ERIC Number: ED368558
Record Type: RIE
Publication Date: 1993-Aug
General Chemistry and Self-Efficacy.
Smist, Julianne M.
Several researchers have argued that the underrepresentation of women and minorities in professional occupations results from negative beliefs or attitudes, particularly self-efficacy expectations. A Science Self-Efficacy Questionnaire (SSEQ) was designed and later administered to 430 students (all were enrolled in freshman general chemistry and anatomy/physiology courses) to determine if experiencing freshman college science courses had any effect on the student's self efficacy. Results indicated that in general the students at the beginning of the fall semester felt reasonably confident in their abilities to perform science tasks, with females only less confident than males in the area of physical manipulations (i.e. performing laboratory experiments). Three conclusions were drawn regarding students' freshman experience: (1) students gained more confidence in the laboratory; (2) a significant change in their self-efficacy toward chemistry did not exist; and (3) their biology self-efficacy was lowered. The science questionnaire is attached. (Contains seven tables and four graphs.) (ZWH)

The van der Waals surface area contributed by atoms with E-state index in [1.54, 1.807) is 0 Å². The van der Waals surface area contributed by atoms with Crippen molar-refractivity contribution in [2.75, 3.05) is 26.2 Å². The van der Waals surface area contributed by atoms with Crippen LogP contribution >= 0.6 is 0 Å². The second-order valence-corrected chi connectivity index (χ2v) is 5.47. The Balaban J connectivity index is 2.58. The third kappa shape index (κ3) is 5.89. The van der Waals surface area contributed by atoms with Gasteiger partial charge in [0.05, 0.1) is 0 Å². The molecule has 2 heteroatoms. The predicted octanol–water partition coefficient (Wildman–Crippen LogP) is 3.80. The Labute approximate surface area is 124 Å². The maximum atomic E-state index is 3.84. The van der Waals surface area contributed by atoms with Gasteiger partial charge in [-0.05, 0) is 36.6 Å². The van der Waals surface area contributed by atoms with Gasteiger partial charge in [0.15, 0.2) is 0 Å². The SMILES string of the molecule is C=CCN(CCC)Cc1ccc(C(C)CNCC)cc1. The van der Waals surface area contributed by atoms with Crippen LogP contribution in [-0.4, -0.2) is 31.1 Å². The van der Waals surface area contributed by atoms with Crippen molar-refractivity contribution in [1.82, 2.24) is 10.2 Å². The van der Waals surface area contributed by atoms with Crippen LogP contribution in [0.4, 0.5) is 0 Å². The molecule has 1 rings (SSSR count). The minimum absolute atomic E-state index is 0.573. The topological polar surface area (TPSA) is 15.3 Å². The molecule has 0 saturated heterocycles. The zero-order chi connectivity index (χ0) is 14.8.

Publication Type: Reports - Research; Tests/Questionnaires; Speeches/Meeting Papers
Education Level: N/A
Authoring Institution: N/A
Grant or Contract Numbers: N/A
Note: Paper presented at the National Meeting of the American Chemical Society (206th, Chicago, IL, August 1993).